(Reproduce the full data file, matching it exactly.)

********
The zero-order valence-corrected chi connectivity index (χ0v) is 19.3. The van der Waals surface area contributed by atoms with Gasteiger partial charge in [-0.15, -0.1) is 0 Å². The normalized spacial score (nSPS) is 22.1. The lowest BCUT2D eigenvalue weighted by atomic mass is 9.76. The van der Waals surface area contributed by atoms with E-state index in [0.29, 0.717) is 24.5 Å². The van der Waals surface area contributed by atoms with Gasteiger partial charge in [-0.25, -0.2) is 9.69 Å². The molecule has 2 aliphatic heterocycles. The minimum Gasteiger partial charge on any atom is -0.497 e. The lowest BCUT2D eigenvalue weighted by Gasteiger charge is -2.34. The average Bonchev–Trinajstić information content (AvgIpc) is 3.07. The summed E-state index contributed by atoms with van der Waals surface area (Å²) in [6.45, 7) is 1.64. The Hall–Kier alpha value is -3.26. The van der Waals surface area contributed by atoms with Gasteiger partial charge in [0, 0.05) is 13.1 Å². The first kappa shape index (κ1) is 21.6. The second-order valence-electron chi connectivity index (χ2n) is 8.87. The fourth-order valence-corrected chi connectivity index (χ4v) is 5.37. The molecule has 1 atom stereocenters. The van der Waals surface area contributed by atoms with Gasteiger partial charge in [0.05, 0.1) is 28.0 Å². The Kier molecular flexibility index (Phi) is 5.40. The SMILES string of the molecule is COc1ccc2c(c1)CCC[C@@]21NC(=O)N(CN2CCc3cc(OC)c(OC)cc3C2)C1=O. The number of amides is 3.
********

The zero-order valence-corrected chi connectivity index (χ0v) is 19.3. The van der Waals surface area contributed by atoms with Gasteiger partial charge in [-0.15, -0.1) is 0 Å². The normalized spacial score (nSPS) is 22.1. The lowest BCUT2D eigenvalue weighted by atomic mass is 9.76. The van der Waals surface area contributed by atoms with E-state index in [0.29, 0.717) is 24.5 Å². The van der Waals surface area contributed by atoms with Gasteiger partial charge in [-0.25, -0.2) is 9.69 Å². The molecule has 2 aliphatic heterocycles. The minimum Gasteiger partial charge on any atom is -0.497 e. The lowest BCUT2D eigenvalue weighted by Gasteiger charge is -2.34. The average Bonchev–Trinajstić information content (AvgIpc) is 3.07. The summed E-state index contributed by atoms with van der Waals surface area (Å²) in [6.45, 7) is 1.64. The Hall–Kier alpha value is -3.26. The van der Waals surface area contributed by atoms with Gasteiger partial charge in [0, 0.05) is 13.1 Å². The first kappa shape index (κ1) is 21.6. The second-order valence-electron chi connectivity index (χ2n) is 8.87. The fourth-order valence-corrected chi connectivity index (χ4v) is 5.37. The molecule has 1 atom stereocenters. The van der Waals surface area contributed by atoms with Gasteiger partial charge in [0.05, 0.1) is 28.0 Å². The Kier molecular flexibility index (Phi) is 5.40. The SMILES string of the molecule is COc1ccc2c(c1)CCC[C@@]21NC(=O)N(CN2CCc3cc(OC)c(OC)cc3C2)C1=O. The number of amides is 3.